A participatory art installation invites emotion to a psychological conference.

As we begin this new year we are pleased to offer you this reflection from Kate Richards about the transformative power of participation in making and being with art.


Witnessing Robyne Latham’s participatory installation Remembering the Empty Coolamons at the Australian Association of Infant Mental Health conference (23-26th November 2017), offered me an opportunity to wonder about the value of group art-making alongside more conventional conference activities.

Amidst the unlikely surrounds of the Melbourne University Law Building, Latham lay a foundation of earth and plant fibers in the form of a snake encircling an open space several meters wide. This was accompanied by an invitation for the conference delegates to contribute a hand-built clay coolamon. Traditionally a coolamon is a wooden vessel used by Aboriginal Australian cultures to carry fruits, berries, and very young infants. For this artwork, the coolamon represented an empty cradle in remembrance of the stolen generation and all children taken from their families.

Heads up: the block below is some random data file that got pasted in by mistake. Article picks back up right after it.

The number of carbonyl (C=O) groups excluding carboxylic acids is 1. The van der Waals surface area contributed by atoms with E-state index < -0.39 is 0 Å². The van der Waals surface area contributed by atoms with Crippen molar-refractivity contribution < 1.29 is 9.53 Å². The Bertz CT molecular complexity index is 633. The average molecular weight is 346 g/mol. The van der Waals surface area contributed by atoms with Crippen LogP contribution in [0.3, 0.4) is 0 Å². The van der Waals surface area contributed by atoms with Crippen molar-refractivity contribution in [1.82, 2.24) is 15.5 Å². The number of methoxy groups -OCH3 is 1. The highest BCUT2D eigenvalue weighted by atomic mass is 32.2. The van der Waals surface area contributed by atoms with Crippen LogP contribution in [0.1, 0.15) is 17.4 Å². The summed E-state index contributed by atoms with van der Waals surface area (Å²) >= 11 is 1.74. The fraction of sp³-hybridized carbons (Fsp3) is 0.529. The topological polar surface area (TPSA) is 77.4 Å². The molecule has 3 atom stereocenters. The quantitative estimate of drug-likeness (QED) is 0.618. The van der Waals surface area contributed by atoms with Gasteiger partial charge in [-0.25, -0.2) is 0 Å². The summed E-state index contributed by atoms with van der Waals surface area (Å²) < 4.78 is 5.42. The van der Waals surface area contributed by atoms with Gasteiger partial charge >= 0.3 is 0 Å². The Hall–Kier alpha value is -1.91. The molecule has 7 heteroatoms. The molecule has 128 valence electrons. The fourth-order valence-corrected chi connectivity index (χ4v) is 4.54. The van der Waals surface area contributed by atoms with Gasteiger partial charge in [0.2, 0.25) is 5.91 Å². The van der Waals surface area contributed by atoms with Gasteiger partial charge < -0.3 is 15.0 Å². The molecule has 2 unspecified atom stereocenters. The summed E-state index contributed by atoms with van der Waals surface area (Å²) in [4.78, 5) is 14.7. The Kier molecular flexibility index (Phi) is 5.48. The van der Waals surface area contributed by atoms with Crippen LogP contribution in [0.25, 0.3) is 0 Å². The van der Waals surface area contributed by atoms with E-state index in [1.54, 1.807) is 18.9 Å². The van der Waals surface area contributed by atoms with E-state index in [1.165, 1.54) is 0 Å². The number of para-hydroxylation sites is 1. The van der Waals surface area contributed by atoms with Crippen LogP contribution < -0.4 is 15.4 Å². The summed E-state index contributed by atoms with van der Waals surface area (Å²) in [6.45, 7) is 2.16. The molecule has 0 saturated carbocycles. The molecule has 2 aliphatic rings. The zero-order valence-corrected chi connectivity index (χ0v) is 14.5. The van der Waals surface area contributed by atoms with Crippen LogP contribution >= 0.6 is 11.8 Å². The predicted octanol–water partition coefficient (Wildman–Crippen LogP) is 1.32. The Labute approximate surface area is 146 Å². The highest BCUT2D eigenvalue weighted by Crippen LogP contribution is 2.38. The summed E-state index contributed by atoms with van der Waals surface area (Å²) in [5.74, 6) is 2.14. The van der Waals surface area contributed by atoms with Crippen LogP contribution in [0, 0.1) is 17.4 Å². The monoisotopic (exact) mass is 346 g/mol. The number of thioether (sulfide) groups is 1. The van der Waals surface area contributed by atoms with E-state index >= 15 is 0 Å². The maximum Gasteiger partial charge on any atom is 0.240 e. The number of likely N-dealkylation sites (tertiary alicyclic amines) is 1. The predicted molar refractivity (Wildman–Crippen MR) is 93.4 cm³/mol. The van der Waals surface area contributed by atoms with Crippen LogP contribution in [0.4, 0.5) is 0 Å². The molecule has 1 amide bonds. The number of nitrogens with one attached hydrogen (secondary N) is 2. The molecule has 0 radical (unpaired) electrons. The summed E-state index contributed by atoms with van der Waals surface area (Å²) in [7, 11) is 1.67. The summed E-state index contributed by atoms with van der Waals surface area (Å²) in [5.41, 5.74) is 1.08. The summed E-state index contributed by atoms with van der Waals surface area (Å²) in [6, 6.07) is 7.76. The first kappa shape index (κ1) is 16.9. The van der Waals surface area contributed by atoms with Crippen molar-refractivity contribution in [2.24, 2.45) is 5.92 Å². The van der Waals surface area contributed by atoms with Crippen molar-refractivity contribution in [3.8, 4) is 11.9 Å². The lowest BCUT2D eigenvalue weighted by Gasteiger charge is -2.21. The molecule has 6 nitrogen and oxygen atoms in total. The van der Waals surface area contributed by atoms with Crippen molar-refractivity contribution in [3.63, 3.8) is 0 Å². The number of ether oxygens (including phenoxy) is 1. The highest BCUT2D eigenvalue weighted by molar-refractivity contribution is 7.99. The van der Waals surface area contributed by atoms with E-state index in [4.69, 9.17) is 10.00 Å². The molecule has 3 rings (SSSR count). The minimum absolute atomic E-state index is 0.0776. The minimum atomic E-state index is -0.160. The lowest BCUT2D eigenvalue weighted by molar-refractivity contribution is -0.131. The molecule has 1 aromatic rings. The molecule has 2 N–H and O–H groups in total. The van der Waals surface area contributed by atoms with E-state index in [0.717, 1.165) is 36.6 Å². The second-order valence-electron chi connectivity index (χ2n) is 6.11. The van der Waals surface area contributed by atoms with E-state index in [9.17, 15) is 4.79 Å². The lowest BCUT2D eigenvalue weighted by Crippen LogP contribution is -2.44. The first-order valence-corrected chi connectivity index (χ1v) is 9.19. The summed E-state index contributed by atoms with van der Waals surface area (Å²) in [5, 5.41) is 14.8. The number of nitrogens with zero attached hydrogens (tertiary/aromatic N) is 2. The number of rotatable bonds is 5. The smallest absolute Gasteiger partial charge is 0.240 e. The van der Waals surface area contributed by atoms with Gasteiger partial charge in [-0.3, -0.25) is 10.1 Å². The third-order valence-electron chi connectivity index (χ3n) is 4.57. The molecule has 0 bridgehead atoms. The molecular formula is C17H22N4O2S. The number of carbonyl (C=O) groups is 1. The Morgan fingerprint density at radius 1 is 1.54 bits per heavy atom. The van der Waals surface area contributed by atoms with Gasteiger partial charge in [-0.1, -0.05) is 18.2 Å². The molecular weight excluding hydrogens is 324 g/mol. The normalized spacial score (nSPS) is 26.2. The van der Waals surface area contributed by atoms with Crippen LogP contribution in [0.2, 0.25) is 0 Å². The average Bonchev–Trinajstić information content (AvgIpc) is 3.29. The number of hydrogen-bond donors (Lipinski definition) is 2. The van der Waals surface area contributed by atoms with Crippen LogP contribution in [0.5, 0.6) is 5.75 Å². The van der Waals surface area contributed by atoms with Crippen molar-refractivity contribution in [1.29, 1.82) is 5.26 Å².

Latham has described Remembering the Empty Coolamons as an offering to embody the collective unconscious shame of post-colonial Australia. For conference attendees hailing from professions including child protection, pediatric psychiatry, infant and child psychotherapy, this also resonated with experiences of young children and families psychologically bruised and fractured by ongoing and intergenerational traumas.

Slowly, and bravely, delegates shaped and decorated their coolamons. Each unique to their maker, the vessels were handed to the artist who silently placed them within the growing artwork. It seemed the touch of the clay had calmed hurried minds and welcomed emotional safety. Some delegates remarked upon how this process had connected them with feelings that more often sit under the surface of our day-to-day work. Woven through the program of didactic lectures, it invited recognition of sorrow, frustration, pain, and longing for change. This congregation of hand-built clay forms became a symbol of the collective grief we work with, and healing we strive towards.


by Kate Richards


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